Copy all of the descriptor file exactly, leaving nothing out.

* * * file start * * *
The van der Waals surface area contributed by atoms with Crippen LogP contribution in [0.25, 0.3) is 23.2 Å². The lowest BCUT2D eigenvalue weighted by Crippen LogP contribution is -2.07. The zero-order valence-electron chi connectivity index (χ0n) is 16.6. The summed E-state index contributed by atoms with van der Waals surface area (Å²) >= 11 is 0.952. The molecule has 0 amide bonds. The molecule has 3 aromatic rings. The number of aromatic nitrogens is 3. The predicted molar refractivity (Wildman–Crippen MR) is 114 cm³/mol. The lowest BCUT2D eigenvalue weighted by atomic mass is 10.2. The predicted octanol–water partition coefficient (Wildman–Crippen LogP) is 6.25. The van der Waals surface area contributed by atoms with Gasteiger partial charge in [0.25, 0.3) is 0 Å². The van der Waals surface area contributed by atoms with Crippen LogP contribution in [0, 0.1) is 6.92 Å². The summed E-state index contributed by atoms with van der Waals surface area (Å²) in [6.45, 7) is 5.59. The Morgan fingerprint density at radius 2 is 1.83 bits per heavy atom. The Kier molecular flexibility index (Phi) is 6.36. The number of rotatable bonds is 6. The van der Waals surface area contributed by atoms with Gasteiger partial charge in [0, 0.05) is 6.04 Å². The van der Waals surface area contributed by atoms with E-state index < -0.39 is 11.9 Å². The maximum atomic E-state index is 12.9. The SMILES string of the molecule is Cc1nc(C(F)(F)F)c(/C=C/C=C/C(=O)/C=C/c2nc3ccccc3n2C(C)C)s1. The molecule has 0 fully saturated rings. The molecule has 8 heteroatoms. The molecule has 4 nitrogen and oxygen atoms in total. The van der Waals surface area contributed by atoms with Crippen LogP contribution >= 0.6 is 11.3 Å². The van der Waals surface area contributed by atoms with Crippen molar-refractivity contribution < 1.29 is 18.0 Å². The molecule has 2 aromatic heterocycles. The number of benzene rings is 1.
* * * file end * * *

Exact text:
The van der Waals surface area contributed by atoms with Crippen LogP contribution in [0.25, 0.3) is 23.2 Å². The lowest BCUT2D eigenvalue weighted by Crippen LogP contribution is -2.07. The zero-order valence-electron chi connectivity index (χ0n) is 16.6. The summed E-state index contributed by atoms with van der Waals surface area (Å²) >= 11 is 0.952. The molecule has 0 amide bonds. The molecule has 3 aromatic rings. The number of aromatic nitrogens is 3. The predicted molar refractivity (Wildman–Crippen MR) is 114 cm³/mol. The lowest BCUT2D eigenvalue weighted by atomic mass is 10.2. The predicted octanol–water partition coefficient (Wildman–Crippen LogP) is 6.25. The van der Waals surface area contributed by atoms with Gasteiger partial charge in [0.25, 0.3) is 0 Å². The van der Waals surface area contributed by atoms with Crippen LogP contribution in [0, 0.1) is 6.92 Å². The summed E-state index contributed by atoms with van der Waals surface area (Å²) in [6.45, 7) is 5.59. The Morgan fingerprint density at radius 2 is 1.83 bits per heavy atom. The Kier molecular flexibility index (Phi) is 6.36. The number of rotatable bonds is 6. The van der Waals surface area contributed by atoms with Gasteiger partial charge in [0, 0.05) is 6.04 Å². The van der Waals surface area contributed by atoms with E-state index < -0.39 is 11.9 Å². The maximum atomic E-state index is 12.9. The SMILES string of the molecule is Cc1nc(C(F)(F)F)c(/C=C/C=C/C(=O)/C=C/c2nc3ccccc3n2C(C)C)s1. The molecule has 0 fully saturated rings. The molecule has 8 heteroatoms. The molecule has 4 nitrogen and oxygen atoms in total. The van der Waals surface area contributed by atoms with Crippen LogP contribution >= 0.6 is 11.3 Å². The van der Waals surface area contributed by atoms with Crippen molar-refractivity contribution < 1.29 is 18.0 Å². The molecule has 2 aromatic heterocycles. The number of benzene rings is 1.